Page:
The Heinemann Science Series

I really love the Heinemann “InfoSearch” science series; unfortunately, the books are no longer in print. You might be able to pick up some of them used, though, as through Amazon or eBay.

Each book is 32 pages and filled with solid information, simple experiments, and historical context. The pages are laid out nicely in full color.

If I find another in-print series I like as well I’ll write about it; for now I feel fortunate that I was able to collect ten books from this series. My five-year-old loves them.

A Pocket LED Microscope Is an Amazing Learning Tool

The Carson LED pocket microscope is, for the money (less than $14), the single-best science tool I’ve purchased (available on Amazon—paid link). After using a clunky old microscope with a mirror, the new microscope is a dream. I popped in a AA battery to power the light and immediately got great results. It “only” offers 120x magnification, but for kid use it’s perfect. Plus it’s cheap enough that I won’t worry about it getting broken, so it will be great for backyard and camping use.

Continue reading “A Pocket LED Microscope Is an Amazing Learning Tool”

Fun with Magnets and Electricity

Magnetism and electricity are strange and amazing forces. How can one object act on another object at a distance without any apparent intermediary contact? If I blow a piece of paper, I act on the paper via the breeze I create. But magnets do surprising and nonintuitive things. Although young children are not ready for the full theoretical basis of electromagnetism (I’m not even ready for the full basis), with some basic supplies they can explore how magnets and electricity operate in the world.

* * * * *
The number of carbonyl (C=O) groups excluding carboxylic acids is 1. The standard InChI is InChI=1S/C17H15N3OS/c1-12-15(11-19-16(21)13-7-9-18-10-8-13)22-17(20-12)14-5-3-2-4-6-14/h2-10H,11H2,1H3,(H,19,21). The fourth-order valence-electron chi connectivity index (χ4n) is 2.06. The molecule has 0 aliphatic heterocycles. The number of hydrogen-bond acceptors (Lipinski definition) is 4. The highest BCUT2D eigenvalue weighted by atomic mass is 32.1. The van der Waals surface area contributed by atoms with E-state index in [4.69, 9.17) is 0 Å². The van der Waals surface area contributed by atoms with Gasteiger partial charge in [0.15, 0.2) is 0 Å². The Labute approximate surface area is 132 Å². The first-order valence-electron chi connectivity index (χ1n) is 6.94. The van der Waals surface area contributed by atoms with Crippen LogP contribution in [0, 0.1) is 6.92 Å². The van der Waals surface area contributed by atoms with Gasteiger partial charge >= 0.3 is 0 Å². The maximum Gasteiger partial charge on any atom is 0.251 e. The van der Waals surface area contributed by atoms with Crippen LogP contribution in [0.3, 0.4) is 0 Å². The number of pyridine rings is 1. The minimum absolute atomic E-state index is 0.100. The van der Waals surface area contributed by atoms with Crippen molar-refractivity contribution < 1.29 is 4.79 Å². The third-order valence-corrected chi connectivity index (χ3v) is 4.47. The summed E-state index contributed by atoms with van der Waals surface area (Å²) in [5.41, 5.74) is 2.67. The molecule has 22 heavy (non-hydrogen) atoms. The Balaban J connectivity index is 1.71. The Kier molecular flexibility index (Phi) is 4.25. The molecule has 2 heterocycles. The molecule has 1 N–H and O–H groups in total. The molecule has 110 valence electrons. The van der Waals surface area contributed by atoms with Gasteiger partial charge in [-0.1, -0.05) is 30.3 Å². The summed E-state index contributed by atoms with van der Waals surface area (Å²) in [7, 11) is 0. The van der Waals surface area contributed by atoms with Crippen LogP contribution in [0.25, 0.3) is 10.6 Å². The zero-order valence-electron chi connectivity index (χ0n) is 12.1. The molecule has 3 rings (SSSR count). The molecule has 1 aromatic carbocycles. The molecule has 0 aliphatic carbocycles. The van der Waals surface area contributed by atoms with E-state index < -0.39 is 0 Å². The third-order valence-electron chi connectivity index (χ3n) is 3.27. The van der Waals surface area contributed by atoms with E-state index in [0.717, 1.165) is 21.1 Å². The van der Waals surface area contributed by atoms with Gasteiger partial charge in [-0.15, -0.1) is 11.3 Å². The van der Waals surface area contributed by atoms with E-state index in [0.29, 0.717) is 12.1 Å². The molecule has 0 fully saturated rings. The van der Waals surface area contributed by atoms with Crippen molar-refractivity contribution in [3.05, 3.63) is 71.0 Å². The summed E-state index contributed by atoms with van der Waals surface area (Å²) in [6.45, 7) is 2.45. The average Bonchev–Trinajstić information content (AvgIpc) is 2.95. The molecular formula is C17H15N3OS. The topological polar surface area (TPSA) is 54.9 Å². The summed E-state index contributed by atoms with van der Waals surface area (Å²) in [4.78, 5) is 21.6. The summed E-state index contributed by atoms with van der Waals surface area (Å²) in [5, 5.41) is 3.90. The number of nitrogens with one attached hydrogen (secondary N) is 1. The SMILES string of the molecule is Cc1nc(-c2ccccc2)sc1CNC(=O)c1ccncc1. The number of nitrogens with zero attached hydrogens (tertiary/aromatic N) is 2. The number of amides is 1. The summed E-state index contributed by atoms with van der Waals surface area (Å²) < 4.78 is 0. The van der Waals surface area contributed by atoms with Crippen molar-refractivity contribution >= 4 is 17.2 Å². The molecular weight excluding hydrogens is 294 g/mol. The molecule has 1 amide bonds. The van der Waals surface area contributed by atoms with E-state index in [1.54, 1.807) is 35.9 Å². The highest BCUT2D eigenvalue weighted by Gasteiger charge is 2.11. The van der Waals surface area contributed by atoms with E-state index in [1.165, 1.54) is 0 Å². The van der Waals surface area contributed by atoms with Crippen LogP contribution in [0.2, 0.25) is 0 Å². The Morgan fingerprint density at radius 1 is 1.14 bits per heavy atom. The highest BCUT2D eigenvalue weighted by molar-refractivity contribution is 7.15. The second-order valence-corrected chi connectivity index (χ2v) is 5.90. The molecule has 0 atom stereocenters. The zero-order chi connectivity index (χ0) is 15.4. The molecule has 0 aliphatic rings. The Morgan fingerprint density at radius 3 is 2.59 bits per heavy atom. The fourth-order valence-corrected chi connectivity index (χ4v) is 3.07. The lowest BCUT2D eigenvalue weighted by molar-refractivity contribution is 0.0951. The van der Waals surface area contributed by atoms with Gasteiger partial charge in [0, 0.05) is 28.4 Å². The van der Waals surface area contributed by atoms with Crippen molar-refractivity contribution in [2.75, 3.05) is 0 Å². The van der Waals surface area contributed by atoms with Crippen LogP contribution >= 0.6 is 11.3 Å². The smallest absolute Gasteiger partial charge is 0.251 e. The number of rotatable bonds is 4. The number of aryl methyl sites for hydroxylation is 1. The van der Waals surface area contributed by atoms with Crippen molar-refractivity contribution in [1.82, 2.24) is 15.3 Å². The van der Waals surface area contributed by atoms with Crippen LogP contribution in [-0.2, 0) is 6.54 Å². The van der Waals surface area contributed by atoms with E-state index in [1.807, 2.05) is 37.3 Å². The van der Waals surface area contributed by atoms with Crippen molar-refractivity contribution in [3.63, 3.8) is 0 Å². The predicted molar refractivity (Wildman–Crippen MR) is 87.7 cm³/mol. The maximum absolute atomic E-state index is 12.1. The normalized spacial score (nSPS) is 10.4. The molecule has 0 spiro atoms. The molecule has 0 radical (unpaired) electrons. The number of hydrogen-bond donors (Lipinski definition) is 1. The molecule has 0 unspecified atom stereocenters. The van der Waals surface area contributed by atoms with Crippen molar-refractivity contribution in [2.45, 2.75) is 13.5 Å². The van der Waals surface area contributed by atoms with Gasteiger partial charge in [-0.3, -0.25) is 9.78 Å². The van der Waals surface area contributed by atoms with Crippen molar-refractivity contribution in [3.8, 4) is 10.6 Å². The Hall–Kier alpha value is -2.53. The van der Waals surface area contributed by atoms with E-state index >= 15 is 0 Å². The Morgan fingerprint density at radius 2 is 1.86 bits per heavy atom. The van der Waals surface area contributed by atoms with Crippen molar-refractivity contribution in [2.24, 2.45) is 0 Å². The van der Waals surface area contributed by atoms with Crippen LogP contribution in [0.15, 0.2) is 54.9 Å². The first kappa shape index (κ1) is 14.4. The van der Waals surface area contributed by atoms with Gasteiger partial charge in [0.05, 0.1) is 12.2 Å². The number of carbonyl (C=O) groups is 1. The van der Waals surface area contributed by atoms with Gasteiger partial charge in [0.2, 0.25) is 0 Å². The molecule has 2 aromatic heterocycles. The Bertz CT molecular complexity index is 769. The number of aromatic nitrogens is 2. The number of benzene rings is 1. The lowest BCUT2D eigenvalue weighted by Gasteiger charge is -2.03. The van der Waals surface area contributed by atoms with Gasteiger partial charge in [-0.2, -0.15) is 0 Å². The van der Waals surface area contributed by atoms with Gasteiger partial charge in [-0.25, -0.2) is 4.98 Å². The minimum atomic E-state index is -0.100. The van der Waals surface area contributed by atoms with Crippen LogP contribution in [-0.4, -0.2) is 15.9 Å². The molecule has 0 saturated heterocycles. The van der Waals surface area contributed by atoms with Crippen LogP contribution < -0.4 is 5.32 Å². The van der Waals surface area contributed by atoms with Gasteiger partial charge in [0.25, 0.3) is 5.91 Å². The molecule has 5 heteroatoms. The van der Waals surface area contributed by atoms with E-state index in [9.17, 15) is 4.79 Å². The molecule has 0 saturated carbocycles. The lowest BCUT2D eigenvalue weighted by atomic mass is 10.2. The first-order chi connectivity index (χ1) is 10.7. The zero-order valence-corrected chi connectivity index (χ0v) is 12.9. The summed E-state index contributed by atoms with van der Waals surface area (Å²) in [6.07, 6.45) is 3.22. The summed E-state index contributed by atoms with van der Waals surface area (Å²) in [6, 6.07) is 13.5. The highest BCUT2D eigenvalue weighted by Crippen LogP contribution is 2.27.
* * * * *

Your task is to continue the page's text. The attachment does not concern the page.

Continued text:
Continue reading “Fun with Magnets and Electricity”

Parasitism in Nature

If you’re looking for a creepy science lesson, check out parasitism in nature.

There’s a type of fungus that takes over an ant and causes the ant to crawl up a branch and latch on, where the fungus grows and spreads. Different types of fungus can attack different animals.